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MLB suspension talks drag; 14 players targeted
Peralta thinks he shouldn’t be on the list of players linked to Biogenesis.
“It’s wrong,” he said. “But whatever happens, I need to fight and try to move on.”
Rodriguez, a three-time MVP and baseball’s highest-paid player, is the biggest star ensnared in the probe. He admitted four years ago that he used performance-enhancing substances while with Texas from 2001-03 but repeatedly has denied using them since.
He’s been sidelined all season since hip surgery in January and then a quadriceps strain during a minor league rehab assignment in July. The Yankees say he’ll start another rehab assignment Friday _ Double-A Trenton appeared to be the likely destination.
Rodriguez didn’t stop to talk with reporters after his rehab session Wednesday at the team’s minor league complex in Tampa, Fla.
Toronto outfielder Melky Cabrera, Oakland pitcher Bartolo Colon and San Diego catcher Yasmani Grandal were all suspended for 50 games last year for positive tests for elevated testosterone. MLB informed the union they won’t receive additional discipline for that violation, two people familiar with the probe said. They also spoke on condition of anonymity because no statements were authorized.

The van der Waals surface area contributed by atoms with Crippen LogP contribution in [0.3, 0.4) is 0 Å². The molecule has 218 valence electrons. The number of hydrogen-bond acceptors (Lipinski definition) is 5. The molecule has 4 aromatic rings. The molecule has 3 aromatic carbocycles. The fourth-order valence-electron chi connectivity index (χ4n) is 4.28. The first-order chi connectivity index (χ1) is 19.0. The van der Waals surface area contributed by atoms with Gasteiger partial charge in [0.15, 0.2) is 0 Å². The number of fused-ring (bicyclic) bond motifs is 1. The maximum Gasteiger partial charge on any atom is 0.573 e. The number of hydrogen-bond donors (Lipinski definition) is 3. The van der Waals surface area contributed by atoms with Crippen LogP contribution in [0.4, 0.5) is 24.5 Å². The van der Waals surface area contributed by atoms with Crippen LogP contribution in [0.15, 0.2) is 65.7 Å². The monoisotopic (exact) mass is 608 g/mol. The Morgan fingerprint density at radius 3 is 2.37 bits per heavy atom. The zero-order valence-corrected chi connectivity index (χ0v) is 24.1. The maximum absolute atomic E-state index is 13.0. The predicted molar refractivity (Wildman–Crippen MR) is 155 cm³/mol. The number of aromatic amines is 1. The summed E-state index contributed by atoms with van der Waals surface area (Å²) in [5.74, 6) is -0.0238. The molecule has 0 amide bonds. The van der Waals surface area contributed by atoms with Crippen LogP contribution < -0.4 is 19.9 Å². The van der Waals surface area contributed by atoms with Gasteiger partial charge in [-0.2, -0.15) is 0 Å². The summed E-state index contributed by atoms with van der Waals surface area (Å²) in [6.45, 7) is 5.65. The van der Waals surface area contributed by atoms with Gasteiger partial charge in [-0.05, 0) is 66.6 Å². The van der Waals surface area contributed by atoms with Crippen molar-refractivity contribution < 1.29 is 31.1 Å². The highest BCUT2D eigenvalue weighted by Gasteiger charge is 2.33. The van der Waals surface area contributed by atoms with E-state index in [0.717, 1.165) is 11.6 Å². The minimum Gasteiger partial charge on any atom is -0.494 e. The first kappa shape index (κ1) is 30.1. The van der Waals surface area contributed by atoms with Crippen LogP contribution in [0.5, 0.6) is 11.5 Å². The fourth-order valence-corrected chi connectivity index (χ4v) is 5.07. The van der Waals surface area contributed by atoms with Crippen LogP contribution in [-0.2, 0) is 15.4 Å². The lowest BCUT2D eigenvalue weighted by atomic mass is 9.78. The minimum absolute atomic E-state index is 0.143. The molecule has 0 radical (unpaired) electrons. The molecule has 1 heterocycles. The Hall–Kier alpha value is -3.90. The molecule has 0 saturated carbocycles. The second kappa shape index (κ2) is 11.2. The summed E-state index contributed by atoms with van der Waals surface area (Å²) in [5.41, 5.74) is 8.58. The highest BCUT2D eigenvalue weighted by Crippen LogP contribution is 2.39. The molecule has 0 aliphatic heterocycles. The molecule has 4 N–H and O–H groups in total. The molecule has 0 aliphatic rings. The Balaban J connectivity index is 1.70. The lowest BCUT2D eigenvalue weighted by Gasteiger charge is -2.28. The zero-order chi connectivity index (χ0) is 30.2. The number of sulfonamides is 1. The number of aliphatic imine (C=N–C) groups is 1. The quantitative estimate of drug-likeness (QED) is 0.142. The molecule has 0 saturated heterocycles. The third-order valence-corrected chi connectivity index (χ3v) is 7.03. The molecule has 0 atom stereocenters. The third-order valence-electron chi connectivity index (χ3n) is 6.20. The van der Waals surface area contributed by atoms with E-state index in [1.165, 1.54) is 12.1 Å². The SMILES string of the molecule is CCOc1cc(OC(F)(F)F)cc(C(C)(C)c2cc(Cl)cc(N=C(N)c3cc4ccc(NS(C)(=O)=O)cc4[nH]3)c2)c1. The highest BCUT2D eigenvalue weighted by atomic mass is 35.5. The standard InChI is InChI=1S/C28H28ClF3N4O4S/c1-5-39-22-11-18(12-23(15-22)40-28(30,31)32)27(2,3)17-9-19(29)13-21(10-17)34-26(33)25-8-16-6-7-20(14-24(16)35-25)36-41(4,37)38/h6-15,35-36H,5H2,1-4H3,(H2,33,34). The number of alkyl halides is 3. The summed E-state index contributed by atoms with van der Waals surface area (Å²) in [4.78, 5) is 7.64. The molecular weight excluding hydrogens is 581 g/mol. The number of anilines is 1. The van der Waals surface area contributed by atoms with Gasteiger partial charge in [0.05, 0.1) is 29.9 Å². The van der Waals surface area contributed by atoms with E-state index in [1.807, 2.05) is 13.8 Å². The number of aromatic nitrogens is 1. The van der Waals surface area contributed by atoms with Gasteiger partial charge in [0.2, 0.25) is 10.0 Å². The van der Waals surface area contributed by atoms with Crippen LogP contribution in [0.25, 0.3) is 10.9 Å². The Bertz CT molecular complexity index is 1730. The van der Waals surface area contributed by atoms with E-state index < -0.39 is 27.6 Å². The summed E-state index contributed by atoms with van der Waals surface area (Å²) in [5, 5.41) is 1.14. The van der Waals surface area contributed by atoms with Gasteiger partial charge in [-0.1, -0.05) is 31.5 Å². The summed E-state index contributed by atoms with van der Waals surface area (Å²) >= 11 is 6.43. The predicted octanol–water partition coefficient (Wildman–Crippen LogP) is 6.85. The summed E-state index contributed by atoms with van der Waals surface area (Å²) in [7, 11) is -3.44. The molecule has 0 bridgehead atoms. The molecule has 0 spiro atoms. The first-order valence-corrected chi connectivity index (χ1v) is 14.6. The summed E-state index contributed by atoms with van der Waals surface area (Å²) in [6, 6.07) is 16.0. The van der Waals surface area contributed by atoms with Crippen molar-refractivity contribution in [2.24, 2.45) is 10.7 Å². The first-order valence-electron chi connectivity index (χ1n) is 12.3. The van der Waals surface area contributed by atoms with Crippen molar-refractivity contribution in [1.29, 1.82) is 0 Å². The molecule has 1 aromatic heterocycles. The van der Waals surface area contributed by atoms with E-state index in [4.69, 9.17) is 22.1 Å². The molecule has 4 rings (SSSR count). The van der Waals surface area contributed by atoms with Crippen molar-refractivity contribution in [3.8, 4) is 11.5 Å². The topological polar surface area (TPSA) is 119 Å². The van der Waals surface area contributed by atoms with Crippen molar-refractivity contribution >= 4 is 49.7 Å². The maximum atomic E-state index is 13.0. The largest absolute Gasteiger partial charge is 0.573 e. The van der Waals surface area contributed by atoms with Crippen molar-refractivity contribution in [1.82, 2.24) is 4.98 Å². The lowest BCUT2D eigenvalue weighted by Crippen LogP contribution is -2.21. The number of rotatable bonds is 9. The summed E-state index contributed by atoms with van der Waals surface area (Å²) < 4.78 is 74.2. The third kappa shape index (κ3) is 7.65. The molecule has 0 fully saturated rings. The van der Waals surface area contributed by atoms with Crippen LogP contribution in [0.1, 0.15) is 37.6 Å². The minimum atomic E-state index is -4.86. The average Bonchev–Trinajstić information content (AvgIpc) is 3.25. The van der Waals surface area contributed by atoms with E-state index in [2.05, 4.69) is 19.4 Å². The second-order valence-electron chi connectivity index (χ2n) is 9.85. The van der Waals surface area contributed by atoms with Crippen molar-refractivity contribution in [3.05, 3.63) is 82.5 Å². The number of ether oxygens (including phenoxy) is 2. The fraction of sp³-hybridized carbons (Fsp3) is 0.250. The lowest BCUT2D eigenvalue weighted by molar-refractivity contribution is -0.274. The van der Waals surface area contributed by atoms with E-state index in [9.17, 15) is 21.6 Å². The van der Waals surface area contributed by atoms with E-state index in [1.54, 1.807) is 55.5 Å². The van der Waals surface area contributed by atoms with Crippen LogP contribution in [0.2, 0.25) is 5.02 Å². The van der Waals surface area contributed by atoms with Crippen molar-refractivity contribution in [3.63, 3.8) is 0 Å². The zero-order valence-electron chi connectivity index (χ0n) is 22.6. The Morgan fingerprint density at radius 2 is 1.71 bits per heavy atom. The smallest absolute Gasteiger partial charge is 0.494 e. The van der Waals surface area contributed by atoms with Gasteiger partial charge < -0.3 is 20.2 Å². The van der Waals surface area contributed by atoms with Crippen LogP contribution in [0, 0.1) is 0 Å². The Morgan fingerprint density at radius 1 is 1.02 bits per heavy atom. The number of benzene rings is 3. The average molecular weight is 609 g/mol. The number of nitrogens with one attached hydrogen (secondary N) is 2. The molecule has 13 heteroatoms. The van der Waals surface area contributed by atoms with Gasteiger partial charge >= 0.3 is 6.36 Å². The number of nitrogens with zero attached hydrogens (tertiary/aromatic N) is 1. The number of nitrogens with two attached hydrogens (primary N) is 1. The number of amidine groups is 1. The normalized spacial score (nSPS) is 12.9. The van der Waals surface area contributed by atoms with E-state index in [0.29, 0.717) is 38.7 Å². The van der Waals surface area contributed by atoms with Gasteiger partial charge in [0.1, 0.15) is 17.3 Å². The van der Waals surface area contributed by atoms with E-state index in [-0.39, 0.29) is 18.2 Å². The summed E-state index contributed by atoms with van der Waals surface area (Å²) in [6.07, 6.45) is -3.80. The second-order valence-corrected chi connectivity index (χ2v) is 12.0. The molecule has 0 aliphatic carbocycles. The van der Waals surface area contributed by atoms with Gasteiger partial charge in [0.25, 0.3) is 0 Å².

“Nothing’s been told to me,” Melky Cabrera said. “I served my suspension last year, but MLB has never told me that it’s OK now. I’m seeing it in the press, but I don’t know.”
Texas was unable to find a replacement bat to fill a void a suspension of Cruz would create.
“I don’t think anybody’s comfortable losing a significant part of your club, but it’s out of our control,” Rangers general manager Jon Daniels said. “We explored some deal like that. They just didn’t come to a head. It wasn’t for lack of interest or lack of effort. It was more lack of supply and lack of fit, really.”
AP Baseball Writer Janie McCauley, AP Sports Writers Stephen Hawkins, Larry Lage and Bernie Wilson, and AP freelance writer Mark Didlter contributed to this report.
By Tammy Bruce
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